3. Material: What material do you want on the exterior? Metal clad? Vinyl clad? Wood? And what about the inside? If you are going with wood on the interior, do you want it unfinished, primed or pre-painted/stained?
  4. Regulations: What are the egress and building code requirements that will affect your window decisions?

 

Window selection can be overwhelming. Here are a few suggestions to get you started:

lake house windows1. Go big! Factor in the scale of the house, but every home can benefit from additional light and improved sight lines!

2. Be careful where you locate awning or casement windows. Both of these window styles swing out, so you want to avoid placing them close to walkways or on a deck when they will be in a traffic lane. If you have the space, I love awning windows because you can leave them open without worrying that rain will come in if it starts to sprinkle on a summer day. The water hits the window instead of the frame and is less likely to come into the house.

3. Go for quality if you must have grids instead of true divided lights. I know that grids set between the two pieces of glass make it much easier to wash windows. Just remember that there is an aesthetic trade-off. When light is on these windows, you see a single smooth pane of glass, rather than separate panes as in divided lights. If your windows have applied grids — meaning that they are attached to the outside of the glass — check the look of the filler spaces between the grids. If there are not spacers, it can look strange as you see light and space between the inside and exterior grids.

4. Match the windows to the style of your home. Make sure you are staying true to the house and not just following the trend of the moment. Remember half-round windows added above windows in spaces with cathedral ceilings? They started as a good detail, but then were overdone (and often used in the wrong application on the wrong house!). In the wrong setting, you can now point and say “hhhmmm…. 1980’s…”

Of course, budget is going to have a big impact on your choices. Often something has to give, but I try to encourage my clients to go with the right windows for the house, even if it means that we scrimp on something else. Windows are not a selection to “re-do later” and they can make or break the look of the home.  Try to go with the right windows from the start!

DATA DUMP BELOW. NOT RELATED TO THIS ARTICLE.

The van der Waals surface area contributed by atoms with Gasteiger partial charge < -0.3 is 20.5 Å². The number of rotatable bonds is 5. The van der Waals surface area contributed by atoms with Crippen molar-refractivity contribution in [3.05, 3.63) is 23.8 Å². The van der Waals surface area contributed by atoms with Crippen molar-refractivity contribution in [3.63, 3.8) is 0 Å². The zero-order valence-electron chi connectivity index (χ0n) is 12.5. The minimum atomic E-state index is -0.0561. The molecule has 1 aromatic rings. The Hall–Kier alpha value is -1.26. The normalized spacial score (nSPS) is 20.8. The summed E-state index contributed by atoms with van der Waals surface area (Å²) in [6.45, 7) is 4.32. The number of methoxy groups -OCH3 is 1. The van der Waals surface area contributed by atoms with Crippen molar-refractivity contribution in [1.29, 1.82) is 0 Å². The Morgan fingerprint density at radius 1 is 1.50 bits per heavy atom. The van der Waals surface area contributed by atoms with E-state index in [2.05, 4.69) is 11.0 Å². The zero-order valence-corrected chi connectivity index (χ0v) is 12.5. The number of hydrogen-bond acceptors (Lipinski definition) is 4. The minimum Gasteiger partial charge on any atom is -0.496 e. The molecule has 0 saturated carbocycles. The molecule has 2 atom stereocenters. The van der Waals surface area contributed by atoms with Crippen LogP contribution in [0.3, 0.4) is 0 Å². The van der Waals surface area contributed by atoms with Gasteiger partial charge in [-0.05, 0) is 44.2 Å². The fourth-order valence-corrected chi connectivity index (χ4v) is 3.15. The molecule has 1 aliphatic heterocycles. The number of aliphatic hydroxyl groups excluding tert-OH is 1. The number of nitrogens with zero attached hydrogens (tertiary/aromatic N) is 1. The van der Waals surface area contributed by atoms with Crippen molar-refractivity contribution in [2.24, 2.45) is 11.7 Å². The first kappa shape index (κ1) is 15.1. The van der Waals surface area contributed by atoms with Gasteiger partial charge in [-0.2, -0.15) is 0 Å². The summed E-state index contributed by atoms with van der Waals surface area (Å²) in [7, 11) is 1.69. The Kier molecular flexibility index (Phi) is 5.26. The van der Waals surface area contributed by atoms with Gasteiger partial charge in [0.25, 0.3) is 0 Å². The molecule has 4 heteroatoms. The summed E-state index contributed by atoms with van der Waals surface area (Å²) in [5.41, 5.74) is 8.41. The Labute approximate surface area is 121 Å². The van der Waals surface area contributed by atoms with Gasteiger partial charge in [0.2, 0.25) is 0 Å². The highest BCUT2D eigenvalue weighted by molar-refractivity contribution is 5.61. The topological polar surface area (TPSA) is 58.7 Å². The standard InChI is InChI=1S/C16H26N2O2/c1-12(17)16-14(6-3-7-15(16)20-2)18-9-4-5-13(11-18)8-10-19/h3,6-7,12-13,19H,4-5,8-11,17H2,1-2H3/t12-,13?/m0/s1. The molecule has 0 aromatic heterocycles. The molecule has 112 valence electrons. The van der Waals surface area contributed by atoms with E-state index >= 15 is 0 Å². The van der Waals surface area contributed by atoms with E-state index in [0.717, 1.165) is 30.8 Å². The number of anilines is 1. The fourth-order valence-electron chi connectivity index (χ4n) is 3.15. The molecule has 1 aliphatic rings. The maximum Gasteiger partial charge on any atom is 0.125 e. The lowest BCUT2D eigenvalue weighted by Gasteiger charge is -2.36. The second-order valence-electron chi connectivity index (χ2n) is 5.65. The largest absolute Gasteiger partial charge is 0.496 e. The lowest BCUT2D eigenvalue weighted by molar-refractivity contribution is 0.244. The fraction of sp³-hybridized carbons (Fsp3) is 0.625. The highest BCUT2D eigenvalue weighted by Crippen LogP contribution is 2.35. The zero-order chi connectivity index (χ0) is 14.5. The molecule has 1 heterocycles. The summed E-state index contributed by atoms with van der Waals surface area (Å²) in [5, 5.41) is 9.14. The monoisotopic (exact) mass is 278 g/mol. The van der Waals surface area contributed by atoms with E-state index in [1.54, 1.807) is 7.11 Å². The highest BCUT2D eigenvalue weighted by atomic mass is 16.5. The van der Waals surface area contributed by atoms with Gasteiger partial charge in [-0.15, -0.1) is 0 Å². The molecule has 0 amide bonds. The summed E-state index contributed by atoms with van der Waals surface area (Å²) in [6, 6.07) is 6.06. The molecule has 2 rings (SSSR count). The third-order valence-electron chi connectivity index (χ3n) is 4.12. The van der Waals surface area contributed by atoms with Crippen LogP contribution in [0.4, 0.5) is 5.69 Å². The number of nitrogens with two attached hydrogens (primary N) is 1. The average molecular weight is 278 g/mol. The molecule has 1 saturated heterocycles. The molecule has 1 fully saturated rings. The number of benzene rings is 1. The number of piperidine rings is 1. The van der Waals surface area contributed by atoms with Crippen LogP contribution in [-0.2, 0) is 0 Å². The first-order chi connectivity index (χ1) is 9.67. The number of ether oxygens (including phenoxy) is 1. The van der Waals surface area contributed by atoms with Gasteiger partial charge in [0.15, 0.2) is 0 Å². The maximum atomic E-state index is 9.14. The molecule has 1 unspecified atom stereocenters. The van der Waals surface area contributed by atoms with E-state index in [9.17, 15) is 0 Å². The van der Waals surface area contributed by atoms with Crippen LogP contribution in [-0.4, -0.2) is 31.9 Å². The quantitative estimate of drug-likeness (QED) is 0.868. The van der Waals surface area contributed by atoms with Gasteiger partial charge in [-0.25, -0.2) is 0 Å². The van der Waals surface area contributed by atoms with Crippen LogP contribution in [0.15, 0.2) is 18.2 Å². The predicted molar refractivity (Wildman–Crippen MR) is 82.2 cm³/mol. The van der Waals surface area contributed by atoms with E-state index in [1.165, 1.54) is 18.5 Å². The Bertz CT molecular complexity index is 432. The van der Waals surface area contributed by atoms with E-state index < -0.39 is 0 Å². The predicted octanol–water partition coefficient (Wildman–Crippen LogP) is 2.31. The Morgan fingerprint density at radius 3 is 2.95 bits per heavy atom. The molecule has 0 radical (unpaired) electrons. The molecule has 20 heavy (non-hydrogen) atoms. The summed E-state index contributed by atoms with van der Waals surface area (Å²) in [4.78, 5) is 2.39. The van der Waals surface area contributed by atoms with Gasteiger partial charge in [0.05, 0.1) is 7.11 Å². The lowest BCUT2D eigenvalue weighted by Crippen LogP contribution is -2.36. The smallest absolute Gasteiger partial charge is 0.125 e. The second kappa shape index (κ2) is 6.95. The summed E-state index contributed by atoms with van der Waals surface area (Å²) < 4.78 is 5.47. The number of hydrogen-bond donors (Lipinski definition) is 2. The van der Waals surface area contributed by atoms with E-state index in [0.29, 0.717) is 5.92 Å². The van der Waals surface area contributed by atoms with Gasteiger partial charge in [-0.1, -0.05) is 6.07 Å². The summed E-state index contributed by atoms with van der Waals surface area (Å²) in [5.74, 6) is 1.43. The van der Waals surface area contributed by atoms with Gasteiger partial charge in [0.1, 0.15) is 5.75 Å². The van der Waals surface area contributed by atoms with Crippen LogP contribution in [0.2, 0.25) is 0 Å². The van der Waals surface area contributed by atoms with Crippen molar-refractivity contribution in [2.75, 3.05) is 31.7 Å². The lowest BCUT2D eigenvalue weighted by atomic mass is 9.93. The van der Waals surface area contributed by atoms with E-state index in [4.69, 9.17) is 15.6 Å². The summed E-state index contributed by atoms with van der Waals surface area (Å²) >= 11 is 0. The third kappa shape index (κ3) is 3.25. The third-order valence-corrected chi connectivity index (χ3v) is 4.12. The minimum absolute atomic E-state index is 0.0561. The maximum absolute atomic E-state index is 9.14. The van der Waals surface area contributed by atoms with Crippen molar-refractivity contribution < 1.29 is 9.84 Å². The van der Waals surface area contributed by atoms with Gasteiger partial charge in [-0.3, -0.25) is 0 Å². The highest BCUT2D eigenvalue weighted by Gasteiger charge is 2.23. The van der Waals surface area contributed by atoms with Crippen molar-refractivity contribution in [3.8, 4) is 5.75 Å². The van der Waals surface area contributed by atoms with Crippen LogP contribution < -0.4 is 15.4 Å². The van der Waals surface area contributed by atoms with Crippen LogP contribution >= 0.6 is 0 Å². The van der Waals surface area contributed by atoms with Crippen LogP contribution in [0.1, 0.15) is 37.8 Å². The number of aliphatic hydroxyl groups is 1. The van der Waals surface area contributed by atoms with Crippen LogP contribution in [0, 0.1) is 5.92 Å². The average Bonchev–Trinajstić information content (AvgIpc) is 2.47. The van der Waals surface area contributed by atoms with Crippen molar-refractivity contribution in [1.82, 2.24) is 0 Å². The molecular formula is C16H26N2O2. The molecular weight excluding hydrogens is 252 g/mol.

cottage windows

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6 Essential Planning Steps for a Smooth Home Renovation

home renovation paint chips

One of the most important parts of any home renovation project is the front-end planning. The more planning done, the smoother the project goes. Clearly, the actual design for the renovation is vital, but that is only the tip of the iceberg. Here are six other key steps to consider:

1. Build consensus

Many of my clients chuckle about this one, but I always start off a project by making sure that everyone is on the same page about the project. I give my clients “homework” to establish a list of priorities for the project. This is especially key when the client is a couple in which spouses have slightly different visions. This list establishes a shared and clearly outlined vision that serves as a crucial starting point for a successful project.

2. Start with the ideal

It is actually worth discussing “in a perfect world, here is what we’d like to do”. Starting from the ideal, we can establish a realistic job scope and consider whether tackling a job in phases will be the best way to achieve the desired results. Sometimes, the whole project can be done all at once in a manageable budget for the client. In other cases, some things need to wait. If a project is going to be completed in phases, it is important to determine what things should get done in phase 1 so that subsequent phases are doable (and won’t require undoing earlier work!).

3. Consider site work and infrastructure issues

Especially if space is being increased, it is important to review septic, well locations, utility lines and drainage during the planning stage to proactively address any issues. For waterfront properties, shoreline zoning can be a big consideration. Both state and town regulations are detailed and specific (and are vital in protecting our waterfronts!).

4. Share likes

Here’s where the fun kicks in! When I have my very first meeting with a client, I recommend they start collecting photos of things they like, if they have not done so already. After seeing a few images, I can usually tell exactly what attracts them in certain photos and I will have a good sense of their personal style. There are great tools to use online (such as Houzz.com) where you can create and save idea folders, or clients can go old school and simply rip out pages from magazine articles, ads or even home furnishings catalogs.

5. Write a “Project Story”

As we move to establishing actual budgets, I will write the “story” of everything that will be getting done. Again, this confirms everyone’s expectations and sets clear goals and objectives. Additional documents such as door and window schedules, finish specifications, lighting fixture summaries and even hardware lists are all organized. This keeps the job moving and insures that the finished project flows seamlessly (right down to something as small as the hardware on windows matching the door stops installed).

6. Get onto contractor schedules